Despite cracks in relationships, Chad reaffirms commitment to joint military operations
The Chadian government has said its army will continue to participate in regional Multination Joint Task Force (MJTF) targeting Boko Haram and other jihadist groups, as well as the UN peacekeeping mission in Mali, despite President Idriss Deby’s reservations and initial plans to withdraw troops from Chad.
Chad is a key contributor to a multinational force in the Lake Chad basin fighting Nigerian terrorist group, Boko Haram, and another farther north in the Sahel zone that counters militants linked to al-Qaeda and Islamic State.
Reuters reported that Chad is also the largest troop contributor to the UN peacekeeping mission in Mali, known as MINUSMA, with more than 1,400 soldiers there as of January.
In a speech broadcast on Friday that followed heavy fighting between the army and Boko Haram, Deby said: “From today, no Chadian soldier will take part in an external military operation.”
However, in a statement, Chad’s Foreign Affairs Ministry said Deby’s remarks had been misinterpreted and only meant the army would no longer conduct unilateral operations beyond its borders in the Lake Chad basin.
“It was never a question for Chad of disengaging from the (anti-Boko Haram) Multinational Joint Task Force or from the G5 Sahel joint force, much less from (MINUSMA),” the statement said.
Chad’s armed forces are among the most respected in the region, a reputation forged during decades of war and rebellions, and honed in a 2013 campaign against al-Qaeda-linked Islamists in the deserts of northern Mali.
The members of the G5 Sahel and its main backer France are desperately trying to bolster the force, which has done little to reverse deteriorating security across the semi-arid strip of land beneath the Sahara Desert.
The Boko Haram insurgency, which erupted in north-east Nigeria in 2009, continues to grind on, with attacks frequently spilling over into Chad, Cameroon and Niger.
In late March, Boko Haram carried out its deadliest-ever attack on Chad’s army, killing nearly 100 soldiers in an ambush. The army said last Thursday that it had killed as many as 1,000 Boko Haram fighters in a subsequent military campaign.
Chad, a member of the MNJTF against the terrorist groups, had issued Nigeria and Niger Republic an April 22 ultimatum to reoccupy territories Chadian troops seized from Boko Haram because it would withdraw its forces from those locations by that date. Deby said he had warned the two countries that his forces would move out of the bases seized from the terrorists by April 22, regardless of whether their armed forces moved in or not.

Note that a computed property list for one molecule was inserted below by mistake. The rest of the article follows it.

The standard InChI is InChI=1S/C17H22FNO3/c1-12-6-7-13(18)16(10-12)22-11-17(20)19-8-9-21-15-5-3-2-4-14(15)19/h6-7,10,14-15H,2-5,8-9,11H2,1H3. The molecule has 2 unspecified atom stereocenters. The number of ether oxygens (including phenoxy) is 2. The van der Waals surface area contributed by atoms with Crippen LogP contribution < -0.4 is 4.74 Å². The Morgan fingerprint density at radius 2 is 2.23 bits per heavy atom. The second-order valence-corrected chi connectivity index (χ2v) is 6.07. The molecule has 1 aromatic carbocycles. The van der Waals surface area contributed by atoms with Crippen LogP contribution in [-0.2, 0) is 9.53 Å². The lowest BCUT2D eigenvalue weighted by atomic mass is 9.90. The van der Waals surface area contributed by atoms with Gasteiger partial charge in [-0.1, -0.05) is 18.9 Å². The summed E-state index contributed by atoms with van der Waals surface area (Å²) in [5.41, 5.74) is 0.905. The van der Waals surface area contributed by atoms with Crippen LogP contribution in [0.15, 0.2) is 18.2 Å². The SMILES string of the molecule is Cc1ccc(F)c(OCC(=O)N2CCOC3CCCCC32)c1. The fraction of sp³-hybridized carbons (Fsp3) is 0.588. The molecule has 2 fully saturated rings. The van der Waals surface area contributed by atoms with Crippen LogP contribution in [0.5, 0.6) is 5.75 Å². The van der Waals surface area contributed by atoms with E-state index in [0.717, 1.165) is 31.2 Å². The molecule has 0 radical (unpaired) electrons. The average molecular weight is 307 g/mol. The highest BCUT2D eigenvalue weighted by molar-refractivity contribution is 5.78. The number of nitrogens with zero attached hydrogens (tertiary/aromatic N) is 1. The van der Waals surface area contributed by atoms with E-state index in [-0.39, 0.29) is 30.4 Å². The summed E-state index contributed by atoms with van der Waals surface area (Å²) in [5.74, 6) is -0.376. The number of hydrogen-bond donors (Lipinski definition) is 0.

He said his troops deployed to fight terrorists in the Lake Chad region and the Sahel will no longer take part in military operations outside national borders.
“Our troops have died for Lake Chad and the Sahel. From today, no Chadian soldiers will take part in a military mission outside Chad,” he told national TV in Arabic. His remarks were broadcast in French on Friday.
The Chadian president’s position depicted widening cracks in the coalition, which he said was the outcome of poor commitment to the war against insurgency by other coalition partners.
Derby had led his troops in a counterattack that decimated about 1,000 Boko Haram fighters, prompting the leader of the terror group, Mr. Abubakar Shakau, to appeal to his fighters not to be deterred by the onslaught against them by the Chadian troops.
Chadian armed forces said they had wound up the operation against Boko Haram in the Lake Chad region, saying 52 soldiers have been lost and a thousand jihadists killed.
The operation was launched after 98 Chadian soldiers were killed in a Boko Haram raid on a base at Bohoma in the lake’s marshlands on March 23, the biggest one-day military loss in the country’s history.
The four countries bordering the lake – Nigeria, Chad, Niger, and Cameroon – and Benin Republic had in 2015 set up the military coalition, MNJTF, to fight Boko Haram.